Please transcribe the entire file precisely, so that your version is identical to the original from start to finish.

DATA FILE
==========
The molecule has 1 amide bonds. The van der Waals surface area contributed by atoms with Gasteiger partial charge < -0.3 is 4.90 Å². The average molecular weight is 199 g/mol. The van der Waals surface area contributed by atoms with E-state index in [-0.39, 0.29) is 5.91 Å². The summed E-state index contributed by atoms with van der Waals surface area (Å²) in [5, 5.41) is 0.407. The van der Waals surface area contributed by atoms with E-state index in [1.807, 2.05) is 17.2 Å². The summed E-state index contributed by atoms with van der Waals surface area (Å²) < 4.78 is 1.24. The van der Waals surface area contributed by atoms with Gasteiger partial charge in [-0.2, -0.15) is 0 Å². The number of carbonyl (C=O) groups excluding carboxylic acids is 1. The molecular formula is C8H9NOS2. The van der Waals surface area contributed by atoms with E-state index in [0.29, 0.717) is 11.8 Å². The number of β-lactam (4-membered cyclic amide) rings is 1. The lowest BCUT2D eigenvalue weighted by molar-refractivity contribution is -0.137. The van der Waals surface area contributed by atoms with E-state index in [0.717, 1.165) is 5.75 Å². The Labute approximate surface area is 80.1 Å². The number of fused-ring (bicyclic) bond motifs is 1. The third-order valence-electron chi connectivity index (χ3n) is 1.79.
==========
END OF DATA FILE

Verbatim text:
The molecule has 1 amide bonds. The van der Waals surface area contributed by atoms with Gasteiger partial charge < -0.3 is 4.90 Å². The average molecular weight is 199 g/mol. The van der Waals surface area contributed by atoms with E-state index in [-0.39, 0.29) is 5.91 Å². The summed E-state index contributed by atoms with van der Waals surface area (Å²) in [5, 5.41) is 0.407. The van der Waals surface area contributed by atoms with E-state index in [1.807, 2.05) is 17.2 Å². The summed E-state index contributed by atoms with van der Waals surface area (Å²) < 4.78 is 1.24. The van der Waals surface area contributed by atoms with Gasteiger partial charge in [-0.2, -0.15) is 0 Å². The number of carbonyl (C=O) groups excluding carboxylic acids is 1. The molecular formula is C8H9NOS2. The van der Waals surface area contributed by atoms with E-state index in [0.29, 0.717) is 11.8 Å². The number of β-lactam (4-membered cyclic amide) rings is 1. The lowest BCUT2D eigenvalue weighted by molar-refractivity contribution is -0.137. The van der Waals surface area contributed by atoms with E-state index in [0.717, 1.165) is 5.75 Å². The Labute approximate surface area is 80.1 Å². The number of fused-ring (bicyclic) bond motifs is 1. The third-order valence-electron chi connectivity index (χ3n) is 1.79.